I usually don’t have to convince anyone to invest in an ICO, because the people I usually talk to are, so to speak, pre-convinced. They are either part of the cryptocurrency market and well familiar with the mechanisms of an Initial Coin Offering, or they work in technology or marketing and have heard or read about the impressive ICO gains that made headlines over the past couple of years.
I was recently reminded that not all those who are looking to invest, generally speaking, live in the same bubble that I do. More recently, a lot of press has been covering the topic of ICOs, and, interestingly enough, the coverage was stimulated by two contradictory trends: increased investment amounts and decreased ICO numbers. A lot of potential investors are understandably conflicted. Add to that a technology that many find too complex (blockchain) and a currency that many are unsure what to do with (cryptocurrency), and you have enough confusion to justify inaction.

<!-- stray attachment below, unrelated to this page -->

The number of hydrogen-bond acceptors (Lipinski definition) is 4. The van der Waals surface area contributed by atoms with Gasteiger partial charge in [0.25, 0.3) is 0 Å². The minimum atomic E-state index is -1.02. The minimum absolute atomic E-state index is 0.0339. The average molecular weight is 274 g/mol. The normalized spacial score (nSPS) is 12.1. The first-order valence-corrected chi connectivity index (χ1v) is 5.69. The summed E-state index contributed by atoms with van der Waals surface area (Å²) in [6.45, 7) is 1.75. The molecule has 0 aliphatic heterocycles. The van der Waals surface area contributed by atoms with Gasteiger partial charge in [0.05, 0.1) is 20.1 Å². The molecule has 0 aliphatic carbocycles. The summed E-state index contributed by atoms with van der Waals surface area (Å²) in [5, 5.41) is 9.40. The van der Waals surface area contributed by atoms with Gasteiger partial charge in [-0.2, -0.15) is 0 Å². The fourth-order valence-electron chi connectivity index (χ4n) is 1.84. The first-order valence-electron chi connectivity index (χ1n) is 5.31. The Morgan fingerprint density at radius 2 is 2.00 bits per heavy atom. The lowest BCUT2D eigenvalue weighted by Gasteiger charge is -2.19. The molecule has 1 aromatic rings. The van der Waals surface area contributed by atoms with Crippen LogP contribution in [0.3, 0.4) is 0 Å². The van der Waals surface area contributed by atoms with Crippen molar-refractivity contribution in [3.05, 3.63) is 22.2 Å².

What is behind an ICO?
When you invest in an ICO, you are giving money to a blockchain company. Which is why you should be at least vaguely familiar with what blockchains and how they are tied to ICOs.
What is blockchain
Blockchain is a type of decentralized ledger technology in which transaction information and user identity are encrypted in “blocks”, together with the solution to a mathematical puzzle that can only be delivered by the computational power of a very advanced GPU or ASIC. Once the puzzle is complete and the successful terminal has hashed it (i.e. encrypted it), together with information about the previous block, the new block is validated by the network and added to the chain of previous blocks. The node that has hashed the block receives a reward in cryptocurrency.